SGR fix?! Don't get me started!

Share this article:
You know you're a nurse when ...
You know you're a nurse when ...

So here's a Sustainable Growth Rate (SGR) 101 so you will understand why I am so upset. Section 1848 of the Social Security Act requires the Secretary to make available to the Medicare Payment Advisory Commission (MedPAC) and the public by March 1 of each year, an estimated SGR and estimated conversion factor applicable to Medicare payments for physicians' services for the following year and the data underlying these estimates.

The SGR is a method currently used by the Centers for Medicare & Medicaid Services (CMS) in the United States to control spending by Medicare on physician services. Generally, this is a method to ensure that the yearly increase in the expense per Medicare beneficiary does not exceed the growth in GDP.

The problem is, the SGR (or the “doc fix,” as it is known) doesn't work.  It is a temporary “fix” that spends more of our tax dollars and endangers access to physician care. This needs a permanent fix. But as with everything in Washington (Blue or Red) every single thing gets earmarks attached and you can't vote on just one little thing by itself, so this is drowning in the middle of earmarks, making it even more complicated.

So, while there is just a two-month hold on the looming 27% cut on physician Medicare payment, let me shock you: You think LTC docs make a lot? Let's break this one down.

A physician works in a rural area. We'll call our generic doctor Dr. X.  So Dr. X gets a call that there is a change of condition in his/her resident in your rural facility.  It takes Dr. X 45 minutes to drive out to the facility (not compensated).  Dr. X then does a comprehensive level 1 visit (the most comprehensive visit that can be performed and billed for).  Dr. X speaks to you, then calls the family, then documents in the medical record (not compensated), and then drives 45 minutes back to the office.

Now, kids, guess what the national average reimbursement by Medicare is for that visit … $56. Yup, a whole fifty-six bucks for a minimum of two-and-a-half hours.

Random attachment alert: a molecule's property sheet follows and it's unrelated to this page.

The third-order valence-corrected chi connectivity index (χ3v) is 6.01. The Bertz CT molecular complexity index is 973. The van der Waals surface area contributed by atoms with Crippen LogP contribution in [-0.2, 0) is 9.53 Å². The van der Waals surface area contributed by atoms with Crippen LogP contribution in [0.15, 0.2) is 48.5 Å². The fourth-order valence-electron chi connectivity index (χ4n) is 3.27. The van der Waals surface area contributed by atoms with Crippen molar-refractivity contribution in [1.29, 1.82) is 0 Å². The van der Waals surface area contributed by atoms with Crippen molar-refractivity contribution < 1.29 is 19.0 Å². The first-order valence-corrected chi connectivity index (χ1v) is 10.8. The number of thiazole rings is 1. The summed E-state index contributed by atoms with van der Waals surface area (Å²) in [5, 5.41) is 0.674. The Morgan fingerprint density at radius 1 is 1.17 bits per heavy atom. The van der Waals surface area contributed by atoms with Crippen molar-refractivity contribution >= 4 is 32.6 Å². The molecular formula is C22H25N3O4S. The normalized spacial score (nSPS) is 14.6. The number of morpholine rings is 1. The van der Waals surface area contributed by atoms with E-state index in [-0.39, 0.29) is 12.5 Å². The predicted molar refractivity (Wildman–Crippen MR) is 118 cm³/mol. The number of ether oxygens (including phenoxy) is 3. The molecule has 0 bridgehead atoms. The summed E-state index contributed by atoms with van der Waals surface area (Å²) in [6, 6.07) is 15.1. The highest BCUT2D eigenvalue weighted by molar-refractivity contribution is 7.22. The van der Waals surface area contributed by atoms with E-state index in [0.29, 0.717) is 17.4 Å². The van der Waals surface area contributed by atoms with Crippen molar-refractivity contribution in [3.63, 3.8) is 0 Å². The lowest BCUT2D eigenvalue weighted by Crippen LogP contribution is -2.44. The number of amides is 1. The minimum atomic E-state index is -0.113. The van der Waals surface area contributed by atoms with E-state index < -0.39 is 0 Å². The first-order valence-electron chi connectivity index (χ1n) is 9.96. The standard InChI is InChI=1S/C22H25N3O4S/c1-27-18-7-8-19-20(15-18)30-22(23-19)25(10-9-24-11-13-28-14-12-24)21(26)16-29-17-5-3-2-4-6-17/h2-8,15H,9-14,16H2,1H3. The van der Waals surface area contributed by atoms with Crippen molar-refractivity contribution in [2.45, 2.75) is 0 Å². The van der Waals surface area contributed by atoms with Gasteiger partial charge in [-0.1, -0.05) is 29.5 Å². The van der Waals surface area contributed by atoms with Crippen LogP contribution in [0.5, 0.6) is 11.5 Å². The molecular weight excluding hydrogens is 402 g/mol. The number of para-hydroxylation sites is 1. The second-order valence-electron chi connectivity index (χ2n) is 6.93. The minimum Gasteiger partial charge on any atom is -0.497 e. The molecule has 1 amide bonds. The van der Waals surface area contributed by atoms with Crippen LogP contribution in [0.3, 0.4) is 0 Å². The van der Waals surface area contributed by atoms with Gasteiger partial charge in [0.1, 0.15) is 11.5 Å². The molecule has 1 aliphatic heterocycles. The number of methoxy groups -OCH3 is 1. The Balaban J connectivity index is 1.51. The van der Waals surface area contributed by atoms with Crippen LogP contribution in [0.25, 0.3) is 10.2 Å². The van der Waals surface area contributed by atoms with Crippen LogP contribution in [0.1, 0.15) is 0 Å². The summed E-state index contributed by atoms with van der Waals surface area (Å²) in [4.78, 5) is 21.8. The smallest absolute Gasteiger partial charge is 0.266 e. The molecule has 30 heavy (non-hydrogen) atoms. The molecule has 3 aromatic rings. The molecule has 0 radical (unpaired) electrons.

Now, decrease that by 27% — OK, I'll do the math for you: It's just $40.88 — and tell me you will be able to get doctors to come into your facility for that amount. Because Dr. X has to pay so much for liability insurance (because patients in LTC settings are considered “high-risk patients”), Dr. X will go broke.

And, hey, don't forget the 10th scope of work and the focus on transitions of care and our national goal to care for residents with acute changes of care at the facility and not send them to the hospital.

So, we the people can do something.  You can email congress and let them know how this affects you personally. The American Medical Association (a physicians group) has a great message locked and loaded and ready to go.

Tell Congress to repeal Medicare's flawed SGR formula.

Just keeping it real!

Nurse Jackie

The Real Nurse Jackie is written by Jacqueline Vance, RNC, CDONA/LTC — a real life long-term care nurse who is also the director of clinical affairs for the American Medical Directors Association. A nationally respected nurse educator and past national LTC Nurse Administrator of the Year, she also is an accomplished stand-up comedienne. She has not starred in her own national television series — yet.

Share this article:
close

Next Article in The Real Nurse Jackie

The Real Nurse Jackie

The Real Nurse Jackie is written by Jacqueline Vance, RNC, CDONA/LTC, a 2012 APEX Award of Excellence winner for Blog Writing. Vance is a real life long-term care nurse who also is the director of clinical affairs for AMDA - The Society for Post-Acute and Long-Term Care Medicine. The opinions supplied here are her own and do not necessarily reflect those of her employer or her professional affiliates.

    ALL MCKNIGHT'S BLOGS

    More in The Real Nurse Jackie

    Just say NO — to giving in to patients

    Just say NO — to giving in to ...

    I'm just going to say it: Nurses in long-term care are really guilty when it comes to giving in to patients who want non-clinically necessary treatment. You know what I ...

    AAADD — Ack! Why you should arrange to be interrupted

    AAADD — Ack! Why you should arrange to ...

    OK can I just sound off a bit? I hate being interrupted multiple times throughout the day when it is just not necessary. I mean, I am at an age ...

    Ahhh, it's summer... (Run for your life!)

    Ahhh, it's summer... (Run for your life!)

    The birds are singing, everything is green, people are planning vacations and you are shaking in your boots. Because you know, unlike the rest of the world, that with your ...